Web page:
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CMS Issues CY 2023 Medicare Physician Fee Schedule Final Rule

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Final Rule Highlights and Potential Implications

  • On November 1, 2022, CMS released the final rule for Medicare Physician Fee Schedule (PFS) rates in CY 2023. This final rule reflects minor changes from the proposed rule published in July 2022.
  • In this rule, CMS finalized a CY 2023 PFS conversion factor of $33.06, representing a decrease of $1.55 from the CY 2022 PFS conversion factor of $34.61. This represents a slight modification to CMS’s proposed PFS conversion factor of $33.08.
  • CMS finalized a one-year delay of the split or shared visits policy for evaluation and management (E&M) visits. This policy determines which professional should bill for a shared visit by defining the “substantive portion” as more than half the total time of the service.

Additional Details

Payment Updates

  • Background: Each year, CMS revalues relative value units (RVUs), and in most years, has performed the revaluation with a zero-sum approach in order to avoid changes to the conversion factor. However, CMS departed from that practice in 2021, when the revaluation of RVUs necessitated a 10.4% reduction in the conversion factor to maintain budget neutrality. Subsequently, Congress authorized a temporary 3% rate increase as part of relief spending during the COVID-19 pandemic. That feature expires at the end of 2022, thus resulting in an overall reduction to payment levels.
  • Conversion Factor Reduction: For CY 2023, CMS has again revalued the RVUs, predominantly by increasing the value of inpatient E&M codes, which requires a further decrease to the conversion factor. As such, CMS finalized a 4.5% reduction to the conversion factor, from $34.61 in 2022 to $33.06 in 2023.The impact of these changes will vary significantly by specialty. Hospitalists and other specialties that provide a large number of inpatient E&M codes may experience an increase, whereas other specialties can expect to feel the full 4.5% reduction in the conversion factor.
    • In addition, CMS is considering, but will not implement for 2023, changes to the Medicare Economic Index (MEI) used in determining the practice expense component of professional reimbursement, as well as the geographic adjustments. This could represent a significant change, as it may result in a redistribution of funding for certain specialties and geographies in future years.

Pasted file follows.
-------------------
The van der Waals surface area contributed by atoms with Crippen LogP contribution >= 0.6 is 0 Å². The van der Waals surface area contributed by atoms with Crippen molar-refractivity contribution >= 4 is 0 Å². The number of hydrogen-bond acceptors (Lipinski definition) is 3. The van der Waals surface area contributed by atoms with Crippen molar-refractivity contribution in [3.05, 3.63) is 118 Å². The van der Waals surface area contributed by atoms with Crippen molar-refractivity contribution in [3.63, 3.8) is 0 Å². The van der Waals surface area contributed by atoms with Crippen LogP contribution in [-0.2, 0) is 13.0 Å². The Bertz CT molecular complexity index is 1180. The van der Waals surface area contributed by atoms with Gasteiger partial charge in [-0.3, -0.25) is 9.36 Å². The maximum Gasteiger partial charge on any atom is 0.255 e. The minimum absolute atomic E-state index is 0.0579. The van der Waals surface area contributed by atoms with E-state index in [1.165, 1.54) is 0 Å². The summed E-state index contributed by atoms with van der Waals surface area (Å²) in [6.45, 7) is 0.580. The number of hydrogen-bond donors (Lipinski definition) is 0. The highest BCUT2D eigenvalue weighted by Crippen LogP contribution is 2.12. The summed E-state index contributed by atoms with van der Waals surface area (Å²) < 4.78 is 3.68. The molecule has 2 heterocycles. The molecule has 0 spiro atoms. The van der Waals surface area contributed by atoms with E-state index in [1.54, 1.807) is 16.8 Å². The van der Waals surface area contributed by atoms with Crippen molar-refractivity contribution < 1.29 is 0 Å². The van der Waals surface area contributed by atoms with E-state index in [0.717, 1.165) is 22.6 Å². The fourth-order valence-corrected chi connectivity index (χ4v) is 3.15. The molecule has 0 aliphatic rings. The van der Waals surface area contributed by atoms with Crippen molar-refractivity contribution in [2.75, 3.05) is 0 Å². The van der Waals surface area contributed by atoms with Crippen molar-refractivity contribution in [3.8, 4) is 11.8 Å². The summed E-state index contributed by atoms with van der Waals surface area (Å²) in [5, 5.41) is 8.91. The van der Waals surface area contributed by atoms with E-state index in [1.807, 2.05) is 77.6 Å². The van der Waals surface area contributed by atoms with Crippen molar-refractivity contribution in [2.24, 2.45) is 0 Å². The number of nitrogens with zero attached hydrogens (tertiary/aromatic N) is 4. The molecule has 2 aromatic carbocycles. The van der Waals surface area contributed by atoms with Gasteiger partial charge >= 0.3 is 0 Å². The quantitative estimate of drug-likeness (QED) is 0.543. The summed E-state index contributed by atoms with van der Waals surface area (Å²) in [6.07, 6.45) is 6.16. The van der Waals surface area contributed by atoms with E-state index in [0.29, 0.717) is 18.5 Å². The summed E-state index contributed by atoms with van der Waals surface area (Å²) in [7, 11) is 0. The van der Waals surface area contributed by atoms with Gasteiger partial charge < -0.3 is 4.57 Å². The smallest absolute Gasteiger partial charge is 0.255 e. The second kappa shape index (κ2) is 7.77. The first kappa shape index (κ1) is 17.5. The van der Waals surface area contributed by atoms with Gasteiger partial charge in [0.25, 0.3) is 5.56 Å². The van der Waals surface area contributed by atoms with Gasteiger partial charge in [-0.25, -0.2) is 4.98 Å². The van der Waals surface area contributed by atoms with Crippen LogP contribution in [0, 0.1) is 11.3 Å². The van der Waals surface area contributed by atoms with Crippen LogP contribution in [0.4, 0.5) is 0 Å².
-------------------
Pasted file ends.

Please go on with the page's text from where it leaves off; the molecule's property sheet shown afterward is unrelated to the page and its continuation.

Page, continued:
Extension of Telehealth Provisions

  • For CY 2023, CMS has finalized several proposals that extend telehealth flexibilities granted during the COVID-19 public health emergency (PHE). For example, CMS finalized its proposal to extend the temporarily included telehealth services list for a period of at least 151 days following the end of the PHE.
  • CMS is also allowing clinicians to continue billing place of service (POS) codes that would be used if the telehealth service had been furnished in person, so long as they are billed with modifier “95” to indicate their telehealth delivery. These flexibilities are set to remain in effect through either the end of CY 2023 or the end of the year in which the PHE ends, whichever is later.

Enhanced Role of Nonphysician Practitioners

  • Split/Shared E&M Visits: It is apparent from the final rule that CMS recognizes and supports the expanded use of nonphysician practitioners (NPPs). For example, CMS is revising its policy regarding split/shared E&M services in the hospital setting such that more services will be billed by advance practice professionals instead of the physician. CMS finalized a one-year delay of this transition, but still appears committed to moving in that direction.
  • Supervision in Behavioral Health: Additionally, CMS finalized its proposal to add an exception to the direct supervision requirement under the “incident to” regulations to allow behavioral health services to be provided under general supervision of a physician or NPP rather than under direct supervision. CMS further clarified that any services furnished primarily for the diagnosis and treatment of a mental health or substance use disorder can be provided by auxiliary personal under general supervision of an authorized physician or NPP.
  • Direct Access to Audiologists: Finally, CMS finalized a policy to allow beneficiaries direct access to an audiologist without a physician or NPP order for non-acute hearing conditions. CMS also finalized the proposal to allow audiologists to bill for these direct access services once every 12 months per beneficiary. Audiologists will bill services with a new modifier, AB.

Expansion of Covered Services

  • Lastly, there are a number of clarifications and expansions of services for which CMS is allowing reimbursement under the PFS, including:
    • Creation of new HCPCS codes (G3002 and G3033) for chronic pain management and treatment services.
    • Revisions to the methodology for pricing the drug component of methadone treatment, as well as enhancing reimbursement for counseling services related to opioid use disorder.
    • Clarifications of policies for dental services that are an integral part of specific treatment for a beneficiary’s primary medical condition.
    • Expansion of coverage policies for colorectal cancer screening.
    • Permanent coverage and payment for monoclonal antibody products as pre-exposure prophylaxis for prevention of COVID-19.

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Editor: Matt Maslin